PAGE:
When law enforcement officers speak of Sgt. Ken Savano, leader of the Petaluma Police Traffic Safety Team, they often say the same thing — his passion for traffic safety stands out.
It takes someone with a different approach to lead the county in an anti-drunk driving effort that has helped propel the city to five straight statewide first place awards for traffic safety.
"Ken (Savano) is successful because of who he is," said Lt. Dan Fish, who has served as Savano's superior for the past three years. "He really focuses on doing the right kind of enforcement and is extremely dedicated. I love my job, but Ken really loves coming to work everyday and making an impact."
With a serious demeanor, tall stance and all-business attitude, Savano returns phone calls behind his desk at the tucked-away traffic safety office located a few blocks from the Petaluma Police station. He attacks his call list with the same no-nonsense methods he has used to deter would-be drunk drivers, speeders and other hazards on Petaluma's streets.
But when he sits down and begins to talk knowledgeably, eloquently and passionately about the importance of traffic safety, the tough exterior melts away to reveal a person who cares deeply about safety on Petaluma's streets.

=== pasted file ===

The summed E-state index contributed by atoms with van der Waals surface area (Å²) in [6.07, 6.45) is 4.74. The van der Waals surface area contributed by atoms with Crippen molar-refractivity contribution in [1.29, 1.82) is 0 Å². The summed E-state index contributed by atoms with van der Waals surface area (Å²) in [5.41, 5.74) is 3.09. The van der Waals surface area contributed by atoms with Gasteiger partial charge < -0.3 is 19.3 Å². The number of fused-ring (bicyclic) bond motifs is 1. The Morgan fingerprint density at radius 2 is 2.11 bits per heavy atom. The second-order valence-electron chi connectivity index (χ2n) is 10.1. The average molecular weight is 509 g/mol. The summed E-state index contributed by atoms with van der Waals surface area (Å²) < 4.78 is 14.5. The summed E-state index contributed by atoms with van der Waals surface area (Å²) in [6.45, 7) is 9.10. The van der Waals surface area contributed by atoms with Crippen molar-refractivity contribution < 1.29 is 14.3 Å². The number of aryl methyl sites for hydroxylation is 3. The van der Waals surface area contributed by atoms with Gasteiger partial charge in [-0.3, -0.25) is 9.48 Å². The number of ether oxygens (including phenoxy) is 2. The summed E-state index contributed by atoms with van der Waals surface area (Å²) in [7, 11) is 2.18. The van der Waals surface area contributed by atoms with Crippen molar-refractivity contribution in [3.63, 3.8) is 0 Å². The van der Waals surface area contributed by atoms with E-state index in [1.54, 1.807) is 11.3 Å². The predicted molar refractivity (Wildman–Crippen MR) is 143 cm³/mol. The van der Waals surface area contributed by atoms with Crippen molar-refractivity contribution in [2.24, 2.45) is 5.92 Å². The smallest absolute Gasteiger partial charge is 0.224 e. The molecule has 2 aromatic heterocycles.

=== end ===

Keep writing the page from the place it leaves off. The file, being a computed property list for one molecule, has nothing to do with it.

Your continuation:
"On the traffic safety side of law enforcement, so many more people are killed in traffic collisions than in violent crimes," Savano said. "That alone is motivation enough for doing our job."
Unlike other officers who often become passionate about a cause from personal experience, Savano says he somewhat randomly fell into the traffic safety department that now occupies most of his time.
As a teenager, Savano began his policing career in the Sebastopol police department as part of a youth explorer program, which allows young people to gain actual policing experience under the guidance of professionals. Savano, who joined the program at age 16, said that he had been very interested in law enforcement and that the explorer program gave him a chance to nurture that enthusiasm.
"I found it challenging and exciting in Sebastopol," said Savano. "But it was Petaluma that finally gave me a home in patrol in the early 1990s."
Savano was hired as a patrol officer in 1993. Then in 1996 Petaluma got a federal vehicle impound grant, which Savano was selected to implement. It targeted drunk drivers and those driving with suspended licenses. Savano began to underwrite additional grants until Petaluma had received enough federal funding to pay for most of Petaluma's current traffic safety unit.